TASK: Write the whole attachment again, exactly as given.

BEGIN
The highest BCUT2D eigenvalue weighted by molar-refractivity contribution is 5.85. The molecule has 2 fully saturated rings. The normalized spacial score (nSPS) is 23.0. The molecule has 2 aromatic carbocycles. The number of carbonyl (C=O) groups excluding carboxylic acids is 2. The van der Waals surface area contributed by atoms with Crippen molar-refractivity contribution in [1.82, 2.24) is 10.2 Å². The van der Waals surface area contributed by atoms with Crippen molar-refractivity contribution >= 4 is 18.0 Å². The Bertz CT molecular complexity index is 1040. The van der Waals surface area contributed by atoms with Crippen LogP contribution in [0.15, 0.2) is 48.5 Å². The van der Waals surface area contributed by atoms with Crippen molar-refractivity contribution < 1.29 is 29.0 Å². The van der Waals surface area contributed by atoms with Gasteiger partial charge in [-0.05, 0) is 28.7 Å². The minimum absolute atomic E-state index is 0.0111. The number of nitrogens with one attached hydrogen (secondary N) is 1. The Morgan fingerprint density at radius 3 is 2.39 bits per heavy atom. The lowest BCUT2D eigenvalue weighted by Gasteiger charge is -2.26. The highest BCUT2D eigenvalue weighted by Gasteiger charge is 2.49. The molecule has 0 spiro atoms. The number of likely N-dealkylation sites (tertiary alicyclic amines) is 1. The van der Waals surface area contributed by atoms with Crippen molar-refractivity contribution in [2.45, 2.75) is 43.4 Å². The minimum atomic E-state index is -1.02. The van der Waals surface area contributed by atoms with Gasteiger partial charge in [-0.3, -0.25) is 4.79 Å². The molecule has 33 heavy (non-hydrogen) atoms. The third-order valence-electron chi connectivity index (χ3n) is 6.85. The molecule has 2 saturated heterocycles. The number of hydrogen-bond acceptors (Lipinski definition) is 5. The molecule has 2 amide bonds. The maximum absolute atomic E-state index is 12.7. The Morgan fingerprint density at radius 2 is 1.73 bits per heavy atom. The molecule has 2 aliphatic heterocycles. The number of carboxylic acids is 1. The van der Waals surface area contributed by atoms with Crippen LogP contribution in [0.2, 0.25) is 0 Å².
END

The highest BCUT2D eigenvalue weighted by molar-refractivity contribution is 5.85. The molecule has 2 fully saturated rings. The normalized spacial score (nSPS) is 23.0. The molecule has 2 aromatic carbocycles. The number of carbonyl (C=O) groups excluding carboxylic acids is 2. The van der Waals surface area contributed by atoms with Crippen molar-refractivity contribution in [1.82, 2.24) is 10.2 Å². The van der Waals surface area contributed by atoms with Crippen molar-refractivity contribution >= 4 is 18.0 Å². The Bertz CT molecular complexity index is 1040. The van der Waals surface area contributed by atoms with Crippen LogP contribution in [0.15, 0.2) is 48.5 Å². The van der Waals surface area contributed by atoms with Crippen molar-refractivity contribution < 1.29 is 29.0 Å². The van der Waals surface area contributed by atoms with Gasteiger partial charge in [-0.05, 0) is 28.7 Å². The minimum absolute atomic E-state index is 0.0111. The number of nitrogens with one attached hydrogen (secondary N) is 1. The Morgan fingerprint density at radius 3 is 2.39 bits per heavy atom. The lowest BCUT2D eigenvalue weighted by Gasteiger charge is -2.26. The highest BCUT2D eigenvalue weighted by Gasteiger charge is 2.49. The molecule has 0 spiro atoms. The number of likely N-dealkylation sites (tertiary alicyclic amines) is 1. The van der Waals surface area contributed by atoms with Crippen molar-refractivity contribution in [2.45, 2.75) is 43.4 Å². The minimum atomic E-state index is -1.02. The van der Waals surface area contributed by atoms with Gasteiger partial charge in [-0.3, -0.25) is 4.79 Å². The molecule has 33 heavy (non-hydrogen) atoms. The third-order valence-electron chi connectivity index (χ3n) is 6.85. The molecule has 2 saturated heterocycles. The number of hydrogen-bond acceptors (Lipinski definition) is 5. The molecule has 2 amide bonds. The maximum absolute atomic E-state index is 12.7. The Morgan fingerprint density at radius 2 is 1.73 bits per heavy atom. The molecule has 2 aliphatic heterocycles. The number of carboxylic acids is 1. The van der Waals surface area contributed by atoms with Crippen LogP contribution in [0.2, 0.25) is 0 Å².